What to Expect, and What to Fear, from the Religious Discrimination Bill

Prime Minister Scott Morrison’s proposed Religious Discrimination Bill is overdue.

 

Conceived eight months ago, when the Bill was announced as part of the Government’s response to the Religious Freedom Review in December 2018 Attorney-General Christian Porter stated that “we are well-advanced on the drafting and… we would have [it] out early [this] year, so that people can see it”.[i]

 

Yet in late August 2019 this legislation remains nowhere to be seen – at least not in public, and definitely not by the LGBTI community (although given Morrison’s consultation with 21 religious leaders,[ii] of various faiths, in early August it is a safe bet they have been advised of its key features).

 

The longer the gestational period for the Religious Discrimination Bill is, and the more details that are kept hidden from the people who it could adversely affect – LGBTI Australians, women, single parents, de factos and divorced people – the greater the levels of collective anxiety about what it may contain.

 

So, what can we expect when Morrison and Porter are ‘expecting’?

 

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If we are to take the Attorney-General at his word, we have nothing to fear from this reform. From the time it was first announced, Porter has consistently stated that it would be relatively straight-forward:

 

The architecture for discrimination legislation in Australia is well-known, it’s not overly complicated. An attribute is defined – such as age or race or sex or disability or, in this case, the adherence to a religion or the right to not adhere to a religion – and then certain prohibitions are placed on people in terms of their treatment of other Australians based on that attribute. So you are protected from discrimination because of that attribute and then there are certain exemptions drafted as is appropriate. I don’t think that that would be a very contentious bill, necessarily, it follows a very standard architecture.[iii]

 

He has made similarly reassuring comments since the 18 May election:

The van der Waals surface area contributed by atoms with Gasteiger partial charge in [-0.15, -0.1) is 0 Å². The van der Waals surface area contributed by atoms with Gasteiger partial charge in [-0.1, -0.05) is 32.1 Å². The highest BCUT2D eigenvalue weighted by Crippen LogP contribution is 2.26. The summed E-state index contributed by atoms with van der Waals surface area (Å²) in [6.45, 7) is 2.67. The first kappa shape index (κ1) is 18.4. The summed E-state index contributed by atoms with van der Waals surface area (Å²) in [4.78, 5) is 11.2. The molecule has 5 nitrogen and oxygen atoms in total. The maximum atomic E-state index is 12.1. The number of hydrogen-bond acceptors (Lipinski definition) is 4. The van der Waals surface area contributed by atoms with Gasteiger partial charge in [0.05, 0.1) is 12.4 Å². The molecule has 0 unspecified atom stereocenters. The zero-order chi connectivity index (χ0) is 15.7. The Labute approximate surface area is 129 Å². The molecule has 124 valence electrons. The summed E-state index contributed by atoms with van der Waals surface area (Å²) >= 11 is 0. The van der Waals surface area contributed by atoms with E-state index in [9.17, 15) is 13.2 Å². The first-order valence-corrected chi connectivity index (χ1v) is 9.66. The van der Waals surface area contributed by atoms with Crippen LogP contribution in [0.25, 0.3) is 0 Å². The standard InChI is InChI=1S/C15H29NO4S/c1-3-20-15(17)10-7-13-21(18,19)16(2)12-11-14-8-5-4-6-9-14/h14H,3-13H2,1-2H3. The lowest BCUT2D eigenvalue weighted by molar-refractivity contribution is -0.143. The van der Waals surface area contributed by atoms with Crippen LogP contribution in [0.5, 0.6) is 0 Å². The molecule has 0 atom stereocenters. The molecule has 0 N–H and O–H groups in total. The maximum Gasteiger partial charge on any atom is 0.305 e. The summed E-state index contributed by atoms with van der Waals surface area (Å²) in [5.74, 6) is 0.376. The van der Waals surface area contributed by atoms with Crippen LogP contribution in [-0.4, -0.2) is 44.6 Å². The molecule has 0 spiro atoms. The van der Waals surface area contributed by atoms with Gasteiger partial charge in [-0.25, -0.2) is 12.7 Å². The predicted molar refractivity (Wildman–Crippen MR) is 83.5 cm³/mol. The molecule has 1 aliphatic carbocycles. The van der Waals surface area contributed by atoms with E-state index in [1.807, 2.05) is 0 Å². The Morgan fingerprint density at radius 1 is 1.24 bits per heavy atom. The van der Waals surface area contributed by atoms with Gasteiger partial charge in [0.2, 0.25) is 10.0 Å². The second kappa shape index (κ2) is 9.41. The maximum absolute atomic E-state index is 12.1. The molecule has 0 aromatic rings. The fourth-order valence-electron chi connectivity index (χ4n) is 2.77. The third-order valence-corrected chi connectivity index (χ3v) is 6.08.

“Porter said the government was doing ‘precisely what we said we would do’ at the election. He believed a ‘classical formulation of rights’ that protected people from the behaviour of other people through the architecture of anti-discrimination bills was superior to a religious freedom bill.”[iv]

 

And just today: “Mr Porter told The Australian that the final bill would deliver a religious discrimination act that ‘mirrors other anti-discrimination acts such as those already covering race, sex and aged discrimination’”.[v]

 

Based on these comments, the Morrison Government should shortly give birth[vi] to a Religious Discrimination Bill that, similar to something like the Age Discrimination Act 2004 (Cth), protects people against discrimination on the basis of religious belief, or lack of religious belief, and nothing else.

 

Such a narrow law would in fact be a welcome development, especially because it would protect religious minorities against discrimination – something that is long overdue in multicultural Australia.

 

But it would not be welcomed by everyone, especially not religious fundamentalists like the Australian Christian Lobby, and parts of the Catholic and Anglican Churches, who have been relentlessly campaigning for a more expansive Religious Freedom Bill, one that would provide people of faith with the ability to discriminate against others on the basis of their sexual orientation, gender identity, sex and relationship status (among other attributes).

 

And that’s why the delay in releasing the Bill is so concerning. Because preparing a genuine Religious Discrimination Bill is a relatively straight-forward task, and one that should have been completed months ago.

 

Whereas cooking up a Religious Freedom Bill is a much more complicated process, as more and more potential ‘nasties’ are added into the mix. Which is one possible reading of media reports from early July suggesting the legislation has ‘already had more than 50 drafts.’[vii]

 

So, if the Morrison Government is indeed preparing to introduce a Religious Freedom Bill, what exactly should LGBTI Australians be afraid of?

 

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My number one worry is that the legislation will undermine our existing framework of LGBTI anti-discrimination protections.

 

Now, I am the first to admit that these laws are deeply flawed[viii] (in most jurisdictions other than Tasmania anyway) and in need of significant reform, including to remove the overly-generous religious exceptions which allow religious organisations to discriminate against LGBTI people.

 

The problem is that the Religious Discrimination Bill could make things much, much worse.

 

For example, the Government could create a positive right for religious individuals and organisations to ‘manifest’ their religious belief, even where it has a negative impact on the rights of others, such as the right to be protected against discrimination.

 

They could explicitly provide that the Religious Discrimination Bill overrides the laws of state and territories that establish better protections for LGBTI people. Even if they don’t include a ‘cover the field’ type provision, depending on how they legislate any inconsistency between Commonwealth and State and Territory laws could invalidate the latter.